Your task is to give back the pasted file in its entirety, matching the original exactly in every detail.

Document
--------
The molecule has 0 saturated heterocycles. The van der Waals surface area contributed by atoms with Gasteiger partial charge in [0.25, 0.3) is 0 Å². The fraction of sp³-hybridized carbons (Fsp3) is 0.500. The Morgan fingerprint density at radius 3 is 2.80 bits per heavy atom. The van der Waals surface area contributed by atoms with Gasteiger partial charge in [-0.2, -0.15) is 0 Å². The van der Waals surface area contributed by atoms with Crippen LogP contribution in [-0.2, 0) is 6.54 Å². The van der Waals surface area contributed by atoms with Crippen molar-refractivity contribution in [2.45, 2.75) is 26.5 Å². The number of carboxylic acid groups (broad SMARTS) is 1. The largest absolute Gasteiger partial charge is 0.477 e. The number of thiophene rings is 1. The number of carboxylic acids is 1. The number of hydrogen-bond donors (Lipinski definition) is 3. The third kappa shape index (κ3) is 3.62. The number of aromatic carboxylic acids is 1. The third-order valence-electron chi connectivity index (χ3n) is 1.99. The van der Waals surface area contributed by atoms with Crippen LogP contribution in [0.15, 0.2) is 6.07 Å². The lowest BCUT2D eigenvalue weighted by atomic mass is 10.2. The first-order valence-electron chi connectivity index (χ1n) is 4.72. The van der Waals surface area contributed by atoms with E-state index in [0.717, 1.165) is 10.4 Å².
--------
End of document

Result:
The molecule has 0 saturated heterocycles. The van der Waals surface area contributed by atoms with Gasteiger partial charge in [0.25, 0.3) is 0 Å². The fraction of sp³-hybridized carbons (Fsp3) is 0.500. The Morgan fingerprint density at radius 3 is 2.80 bits per heavy atom. The van der Waals surface area contributed by atoms with Gasteiger partial charge in [-0.2, -0.15) is 0 Å². The van der Waals surface area contributed by atoms with Crippen LogP contribution in [-0.2, 0) is 6.54 Å². The van der Waals surface area contributed by atoms with Crippen molar-refractivity contribution in [2.45, 2.75) is 26.5 Å². The number of carboxylic acid groups (broad SMARTS) is 1. The largest absolute Gasteiger partial charge is 0.477 e. The number of thiophene rings is 1. The number of carboxylic acids is 1. The number of hydrogen-bond donors (Lipinski definition) is 3. The third kappa shape index (κ3) is 3.62. The number of aromatic carboxylic acids is 1. The third-order valence-electron chi connectivity index (χ3n) is 1.99. The van der Waals surface area contributed by atoms with Crippen LogP contribution in [0.15, 0.2) is 6.07 Å². The lowest BCUT2D eigenvalue weighted by atomic mass is 10.2. The first-order valence-electron chi connectivity index (χ1n) is 4.72. The van der Waals surface area contributed by atoms with E-state index in [0.717, 1.165) is 10.4 Å².